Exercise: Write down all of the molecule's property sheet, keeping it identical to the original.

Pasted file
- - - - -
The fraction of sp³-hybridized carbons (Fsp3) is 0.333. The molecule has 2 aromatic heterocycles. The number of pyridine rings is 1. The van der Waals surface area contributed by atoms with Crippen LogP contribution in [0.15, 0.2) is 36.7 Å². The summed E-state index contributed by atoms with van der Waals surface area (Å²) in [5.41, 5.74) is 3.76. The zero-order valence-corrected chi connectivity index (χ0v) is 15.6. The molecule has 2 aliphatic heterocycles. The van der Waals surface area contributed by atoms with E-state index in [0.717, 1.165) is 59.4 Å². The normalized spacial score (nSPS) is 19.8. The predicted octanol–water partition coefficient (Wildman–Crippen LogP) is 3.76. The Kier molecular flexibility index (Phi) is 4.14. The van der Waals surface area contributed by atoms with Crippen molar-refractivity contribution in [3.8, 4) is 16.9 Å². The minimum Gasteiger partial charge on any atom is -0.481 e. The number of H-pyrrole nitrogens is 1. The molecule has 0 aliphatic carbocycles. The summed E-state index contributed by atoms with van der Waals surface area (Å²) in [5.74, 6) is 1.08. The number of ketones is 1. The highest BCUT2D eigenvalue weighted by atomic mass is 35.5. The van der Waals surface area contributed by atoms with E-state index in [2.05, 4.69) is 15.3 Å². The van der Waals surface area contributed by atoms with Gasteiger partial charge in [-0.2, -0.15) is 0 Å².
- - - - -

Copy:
The fraction of sp³-hybridized carbons (Fsp3) is 0.333. The molecule has 2 aromatic heterocycles. The number of pyridine rings is 1. The van der Waals surface area contributed by atoms with Crippen LogP contribution in [0.15, 0.2) is 36.7 Å². The summed E-state index contributed by atoms with van der Waals surface area (Å²) in [5.41, 5.74) is 3.76. The zero-order valence-corrected chi connectivity index (χ0v) is 15.6. The molecule has 2 aliphatic heterocycles. The van der Waals surface area contributed by atoms with E-state index in [0.717, 1.165) is 59.4 Å². The normalized spacial score (nSPS) is 19.8. The predicted octanol–water partition coefficient (Wildman–Crippen LogP) is 3.76. The Kier molecular flexibility index (Phi) is 4.14. The van der Waals surface area contributed by atoms with Crippen molar-refractivity contribution in [3.8, 4) is 16.9 Å². The minimum Gasteiger partial charge on any atom is -0.481 e. The number of H-pyrrole nitrogens is 1. The molecule has 0 aliphatic carbocycles. The summed E-state index contributed by atoms with van der Waals surface area (Å²) in [5.74, 6) is 1.08. The number of ketones is 1. The highest BCUT2D eigenvalue weighted by atomic mass is 35.5. The van der Waals surface area contributed by atoms with E-state index in [2.05, 4.69) is 15.3 Å². The van der Waals surface area contributed by atoms with Gasteiger partial charge in [-0.2, -0.15) is 0 Å².